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UNIT 7.

0 WRITING
TOPIC 7.2 MECHANICS OF WRITING
UNIT
OUTCOMES
Reinforce teachers understanding of writing and grammar
DURATION 30 minutes
PROCEDURES Activity 1: String Me Up!
1. Mentees revise parts of speech and Subject-Verb Agreement.(ppt)
2. Mentor give out word cards to play String Me Up!
3. Divide mentees into groups.
4. Mentees construct as many grammatically correct sentences as
possible within allocated time.
5. Mentees present the sentences that they have constructed.
6. Mentor check their answers and reward winning group.
RESOURCES Word cards
EPPT 6 Grammar/PPT Presentation/SVA
eat
hears
are
came
gave
likes
slept
ate is
play
writes
WORD CARDS
PROCEDURES Activity 2: Correct Me
1. Mentor introduces punctuation and capitalization. (ppt)
2. Mentor displays slide showing sentences with no capitalization
and wrong punctuation.(ppt)(Handout 3)
3. In groups, mentees correct the sentences shown and paste their
answers on the board.
4. Mentees check the other groups answers and point out their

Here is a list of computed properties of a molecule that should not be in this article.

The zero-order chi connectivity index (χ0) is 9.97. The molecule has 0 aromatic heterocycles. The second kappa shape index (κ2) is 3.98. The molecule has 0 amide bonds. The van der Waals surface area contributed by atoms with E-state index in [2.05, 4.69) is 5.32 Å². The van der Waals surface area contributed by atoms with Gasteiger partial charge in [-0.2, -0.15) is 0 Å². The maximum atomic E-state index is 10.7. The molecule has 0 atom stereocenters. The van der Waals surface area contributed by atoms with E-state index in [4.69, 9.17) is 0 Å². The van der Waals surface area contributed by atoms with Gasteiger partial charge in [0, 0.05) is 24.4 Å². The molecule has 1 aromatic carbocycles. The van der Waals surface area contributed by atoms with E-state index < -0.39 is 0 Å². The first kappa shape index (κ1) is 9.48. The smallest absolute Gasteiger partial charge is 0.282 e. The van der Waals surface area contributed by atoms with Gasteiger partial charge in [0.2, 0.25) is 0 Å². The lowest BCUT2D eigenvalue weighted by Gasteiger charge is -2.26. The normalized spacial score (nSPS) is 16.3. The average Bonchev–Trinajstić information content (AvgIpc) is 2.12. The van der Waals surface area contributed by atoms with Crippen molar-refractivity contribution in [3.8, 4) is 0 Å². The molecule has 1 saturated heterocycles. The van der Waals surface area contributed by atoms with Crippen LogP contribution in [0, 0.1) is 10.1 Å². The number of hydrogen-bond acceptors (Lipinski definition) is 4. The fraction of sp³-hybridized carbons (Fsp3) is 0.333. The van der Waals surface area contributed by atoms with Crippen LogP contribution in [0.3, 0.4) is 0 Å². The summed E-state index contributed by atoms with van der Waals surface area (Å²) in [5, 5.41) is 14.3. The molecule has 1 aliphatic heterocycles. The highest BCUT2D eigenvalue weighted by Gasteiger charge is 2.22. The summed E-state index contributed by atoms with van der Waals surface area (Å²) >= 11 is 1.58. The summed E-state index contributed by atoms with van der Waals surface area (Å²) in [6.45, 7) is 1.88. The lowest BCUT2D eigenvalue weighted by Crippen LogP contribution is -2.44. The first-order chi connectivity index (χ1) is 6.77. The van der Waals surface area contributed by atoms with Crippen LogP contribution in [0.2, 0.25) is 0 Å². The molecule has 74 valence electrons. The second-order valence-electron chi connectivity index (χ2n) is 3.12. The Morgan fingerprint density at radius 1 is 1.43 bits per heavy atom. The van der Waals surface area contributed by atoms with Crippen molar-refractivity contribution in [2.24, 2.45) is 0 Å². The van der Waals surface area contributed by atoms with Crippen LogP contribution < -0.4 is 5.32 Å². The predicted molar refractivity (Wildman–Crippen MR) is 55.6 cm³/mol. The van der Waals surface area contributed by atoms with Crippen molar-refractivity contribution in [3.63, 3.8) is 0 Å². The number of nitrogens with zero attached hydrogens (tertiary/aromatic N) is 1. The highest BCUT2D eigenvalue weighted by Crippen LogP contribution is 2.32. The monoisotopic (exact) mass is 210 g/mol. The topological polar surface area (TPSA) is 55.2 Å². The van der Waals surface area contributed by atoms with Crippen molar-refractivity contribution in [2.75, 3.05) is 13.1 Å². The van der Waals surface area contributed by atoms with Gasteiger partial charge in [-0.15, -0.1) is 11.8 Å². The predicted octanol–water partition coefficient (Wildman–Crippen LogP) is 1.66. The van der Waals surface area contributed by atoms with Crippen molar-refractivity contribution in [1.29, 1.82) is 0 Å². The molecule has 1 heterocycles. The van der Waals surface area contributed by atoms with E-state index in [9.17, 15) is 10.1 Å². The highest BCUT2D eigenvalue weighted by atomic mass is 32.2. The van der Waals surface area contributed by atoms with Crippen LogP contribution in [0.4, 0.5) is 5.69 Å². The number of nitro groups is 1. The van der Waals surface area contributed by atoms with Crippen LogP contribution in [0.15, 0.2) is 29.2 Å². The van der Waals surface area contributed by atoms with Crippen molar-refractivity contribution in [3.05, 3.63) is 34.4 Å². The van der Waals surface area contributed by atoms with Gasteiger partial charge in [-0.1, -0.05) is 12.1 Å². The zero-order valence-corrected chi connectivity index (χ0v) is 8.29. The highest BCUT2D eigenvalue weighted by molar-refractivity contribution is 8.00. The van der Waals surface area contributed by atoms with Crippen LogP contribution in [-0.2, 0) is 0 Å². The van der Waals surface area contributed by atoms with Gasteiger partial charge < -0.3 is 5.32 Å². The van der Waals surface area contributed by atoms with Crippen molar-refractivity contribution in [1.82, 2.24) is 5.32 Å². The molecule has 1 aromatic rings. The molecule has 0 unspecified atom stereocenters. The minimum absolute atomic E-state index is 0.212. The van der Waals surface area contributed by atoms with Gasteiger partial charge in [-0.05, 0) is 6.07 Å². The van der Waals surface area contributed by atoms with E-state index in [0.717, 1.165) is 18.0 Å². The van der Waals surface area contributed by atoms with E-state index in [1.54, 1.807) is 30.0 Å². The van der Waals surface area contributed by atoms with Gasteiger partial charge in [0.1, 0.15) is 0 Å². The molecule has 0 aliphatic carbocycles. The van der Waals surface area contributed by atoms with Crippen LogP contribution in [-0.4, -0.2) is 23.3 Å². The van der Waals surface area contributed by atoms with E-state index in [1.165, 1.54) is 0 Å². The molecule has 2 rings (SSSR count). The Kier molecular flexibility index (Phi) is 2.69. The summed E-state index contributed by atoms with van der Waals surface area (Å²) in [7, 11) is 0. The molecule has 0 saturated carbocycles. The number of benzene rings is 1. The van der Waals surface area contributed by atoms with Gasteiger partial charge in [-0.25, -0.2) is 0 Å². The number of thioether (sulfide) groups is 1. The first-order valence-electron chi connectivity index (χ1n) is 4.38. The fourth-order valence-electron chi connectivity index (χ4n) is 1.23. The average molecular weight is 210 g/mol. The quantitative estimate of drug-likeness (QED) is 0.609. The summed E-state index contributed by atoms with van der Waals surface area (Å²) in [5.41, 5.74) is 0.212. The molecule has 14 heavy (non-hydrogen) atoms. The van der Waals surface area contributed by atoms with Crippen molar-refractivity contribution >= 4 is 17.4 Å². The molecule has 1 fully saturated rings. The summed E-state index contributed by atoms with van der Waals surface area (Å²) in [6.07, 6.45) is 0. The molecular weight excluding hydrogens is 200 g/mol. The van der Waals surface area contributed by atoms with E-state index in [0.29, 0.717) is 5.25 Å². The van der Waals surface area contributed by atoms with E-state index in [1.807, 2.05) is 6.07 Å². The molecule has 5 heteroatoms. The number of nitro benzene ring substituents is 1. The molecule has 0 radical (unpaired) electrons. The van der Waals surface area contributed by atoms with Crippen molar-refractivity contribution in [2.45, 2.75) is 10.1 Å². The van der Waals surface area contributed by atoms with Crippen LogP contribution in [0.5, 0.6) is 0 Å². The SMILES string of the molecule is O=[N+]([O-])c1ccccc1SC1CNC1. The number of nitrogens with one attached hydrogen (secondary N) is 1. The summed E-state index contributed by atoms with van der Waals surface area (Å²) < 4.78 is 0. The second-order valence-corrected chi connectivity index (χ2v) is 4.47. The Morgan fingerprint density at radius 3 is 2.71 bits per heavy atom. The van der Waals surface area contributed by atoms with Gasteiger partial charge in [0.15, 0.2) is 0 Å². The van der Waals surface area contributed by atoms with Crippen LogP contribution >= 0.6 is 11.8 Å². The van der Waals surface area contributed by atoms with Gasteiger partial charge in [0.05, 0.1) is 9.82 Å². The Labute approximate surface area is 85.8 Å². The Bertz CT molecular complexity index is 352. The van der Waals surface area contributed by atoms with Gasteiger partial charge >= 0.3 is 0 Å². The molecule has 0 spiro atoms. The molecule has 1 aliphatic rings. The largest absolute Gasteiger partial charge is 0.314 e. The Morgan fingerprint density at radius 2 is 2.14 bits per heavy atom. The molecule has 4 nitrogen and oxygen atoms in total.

mistakes.
5. Mentor discusses the correct answers.

RESOURCES EPPT 7 Writing/Mentor/Writing powerpoint/slide 29 &30
EPPT 7 Writing/Mentor/Unit 7 Handouts for Mentees/page 3

PUNCTUATION
Some punctuation comes at the end of the sentence, so you
know if its a statement, a question, or an exclamation.
Other punctuation is used inside a sentence, to show you
how different parts of the sentence relate to each other.
And other punctuation goes around words, so you know that
you are reading what someone said, or reading a title.
Every type of punctuation is important to make sure you get
your ideas across without any confusion. For example, a
missing comma can drastically change the meaning of a
sentences.
Examples : , . ; : ? !
Copyright 2012 www.time4writing.com/free-writing-
resources Copyright 2012
CAPITALIZATION
Remember these rules about which words to capitalize:
The first word in any sentence.
The letter I when you write about yourself.
Proper Nouns names of the people, cities, states, countries, and
certain official places (e.g. Yellowstone National Park); these
include capitalizing initials.
Names of peoples official positions, but only if those words are
linked to the persons name (e.g. Vice-President Adam, King Henry
IV)
Specific, named time periods months, days of the week, but not
names of the seasons; major special days are also capitalized (e.g.
Christmas, Diwali, Fourth of July)
The first word in the title of a book, article, song, poem, or movie,
and usually the most important words in the rest of the title.